Allergies and Vegetarians

Food Allergy Tips for Vegetarians

If you’ve got a food allergy or intolerance, your diet is, of course, restricted through no choice of your own. But if you’re also a vegetarian, you know that combining multiple restricted diets can be a challenge. A common concern is whether a vegetarian diet meets all of the nutritional needs if the person is also allergic to certain foods. The answer is — it depends on the food allergen. Dairy and eggs, for instance, are excluded in conventional vegan diets, yet many food allergic vegans still eat healthy, varied diets.

Here is a list of the basic vegetarian categories.

  • Vegans eat no animal products nor use anything with animal by-products in them.
  • Raw Vegans follow the vegan diet above, but eat only food that has not been heated above 115 degrees Fahrenheit (46 degrees Celsius).
  • Pescetarians are vegetarians who also eat fish.
  • Vegetarians (lacto-ovo vegetarians), are vegetarians who also eat dairy and eggs.
  • Flexitarians or (semi-vegetarians) are vegetarians who occasionally eat meat.
  • Macrobiotic vegetarians use only unprocessed vegan food and some fish, no sugar or refined oils and Asian sea vegetables including seaweed.

Vegetarian foods that cause allergies can include grains, nuts, legumes and even some fruits and vegetables. Since vegans don’t consume any animal associated products, including eggs, dairy, and poultry, finding nutritional and allergy-free diets can be a challenge. Avoiding dairy products in packaged goods can also be a problem. Soy is another food that is often hidden in many products and since it is often a source of protein for vegetarians, it’s important to read the labels carefully.

Proteins are essential for cell repair, growth and development, so vegetarians, especially vegans, must find protein in non-meat foods. Most foods, even green vegetables such as broccoli and cabbage, contain at least a small amount of protein. But some foods — meat, dairy products, seafood, legumes, and some grains — are much denser sources than others. Protein is one of the most common initial concerns of people beginning a vegetarian diet, but in fact your body’s protein needs are generally easy to meet with plant sources. Here’s a list of daily protein requirements based on age and grams per body weight:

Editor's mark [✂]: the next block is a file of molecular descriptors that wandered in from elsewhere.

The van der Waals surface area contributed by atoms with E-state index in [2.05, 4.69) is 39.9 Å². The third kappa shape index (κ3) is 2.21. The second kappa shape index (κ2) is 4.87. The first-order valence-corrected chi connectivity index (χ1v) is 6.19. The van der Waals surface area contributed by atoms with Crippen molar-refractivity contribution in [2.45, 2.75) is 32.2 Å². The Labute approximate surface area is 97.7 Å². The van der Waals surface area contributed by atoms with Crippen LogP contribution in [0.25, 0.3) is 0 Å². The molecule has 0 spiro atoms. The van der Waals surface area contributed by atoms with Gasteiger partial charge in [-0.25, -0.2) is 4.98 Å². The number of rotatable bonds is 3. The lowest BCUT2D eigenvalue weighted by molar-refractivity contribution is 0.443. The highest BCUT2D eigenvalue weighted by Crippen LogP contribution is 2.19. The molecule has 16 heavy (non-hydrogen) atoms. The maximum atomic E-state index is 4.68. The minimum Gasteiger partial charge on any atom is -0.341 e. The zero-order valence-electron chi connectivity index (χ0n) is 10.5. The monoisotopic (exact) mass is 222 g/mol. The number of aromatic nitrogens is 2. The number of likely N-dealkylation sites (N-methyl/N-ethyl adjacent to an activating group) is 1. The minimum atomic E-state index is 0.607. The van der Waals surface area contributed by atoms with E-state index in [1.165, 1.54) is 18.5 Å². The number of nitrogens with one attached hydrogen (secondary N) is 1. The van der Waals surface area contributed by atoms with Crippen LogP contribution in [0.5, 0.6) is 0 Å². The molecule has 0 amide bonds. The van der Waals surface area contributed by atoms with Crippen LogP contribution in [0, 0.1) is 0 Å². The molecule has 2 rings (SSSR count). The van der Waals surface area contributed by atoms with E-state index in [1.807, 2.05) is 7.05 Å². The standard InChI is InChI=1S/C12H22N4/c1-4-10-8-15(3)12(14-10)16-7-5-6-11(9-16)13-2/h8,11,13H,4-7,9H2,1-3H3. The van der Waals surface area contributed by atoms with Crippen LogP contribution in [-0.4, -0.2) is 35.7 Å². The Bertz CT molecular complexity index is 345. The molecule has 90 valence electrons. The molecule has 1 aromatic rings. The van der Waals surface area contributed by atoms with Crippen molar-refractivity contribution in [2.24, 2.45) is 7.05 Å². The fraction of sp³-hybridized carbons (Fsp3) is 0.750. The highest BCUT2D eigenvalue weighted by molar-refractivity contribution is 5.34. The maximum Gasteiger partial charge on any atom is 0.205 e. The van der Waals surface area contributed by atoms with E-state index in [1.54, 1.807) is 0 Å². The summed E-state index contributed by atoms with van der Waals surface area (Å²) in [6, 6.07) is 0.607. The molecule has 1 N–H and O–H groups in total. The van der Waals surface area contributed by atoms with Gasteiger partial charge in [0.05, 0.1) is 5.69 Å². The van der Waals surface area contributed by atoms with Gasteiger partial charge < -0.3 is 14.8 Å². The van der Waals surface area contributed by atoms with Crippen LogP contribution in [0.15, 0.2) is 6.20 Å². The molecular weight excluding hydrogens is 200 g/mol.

Age        Daily Protein Per Pound of Body Weight
        4-6        .50 grams
        7-14        .45 grams
        15-18        .40 grams
        Girls over 15        .36 grams (same as adults)
        Boys over18        .36 grams (same as adults)

Most people, even vegetarians, meet and even exceed their protein needs without even thinking about it. A few common allergens, however, are so frequently used as vegetarian proteins that they deserve special consideration.

Soy, in the form of tofu and tempeh, is a vegetarian staple. You’ll find it in packaged vegetable broths, meal substitute bars, frozen meals, and as protein-rich “soy nuts” or “soy nut butter.” If you’re allergic to soy, it is possible to get adequate protein, but you’ll need to be sure to plan your meals to get adequate daily protein. You’ll also find that many prepared vegetarian foods, especially dairy substitutes, are off-limits. You’ll need to avoid meat substitutes, which are generally made from soy (some are made from wheat; always check labels).

The other food most commonly used as a direct substitute for meat is wheat. It’s sometimes sold as patties and used in vegetarian chili. Wheat is also a common binder in legume-based vegetarian burgers. Peanuts and tree nuts are sometimes used to make vegetarian burgers, though they’re not common meat substitutes.

Wheat is the only grain among the “big eight” most common food allergens, and it is used in vegetarian diets as both a grain and protein source. Pasta, couscous, bread, and many cereals are among the foods off-limits to vegetarians with wheat allergies. However, largely due to the increase in people being diagnosed with these conditions, there are excellent substitutes on the market for almost any wheat-based food imaginable. In young children, allergy to multiple grains is generally uncommon (approximately 20%).

Grains that are safe for people with wheat allergies include:

Amaranth                    Arrowroot

Buckwheat                  Corn

Millet                         Oats (gluten-free are best)

Quinoa                       Wild Rice

Tapioca                      Teff (an Ethiopian grain)

If you follow a vegetarian diet, consider planning your meals ahead at least some of the time, to ensure you’re eating a variety of foods and that you’re getting enough of the nutrients you’ll be missing in the foods you cannot eat.

You might try making a list of foods you’d like to add to your diet and cooking one or two a week. This is a good way to ease into eating new grains or vegetables without overwhelming yourself with new tastes. And remember to take time to carefully read food labels.

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APNT Team

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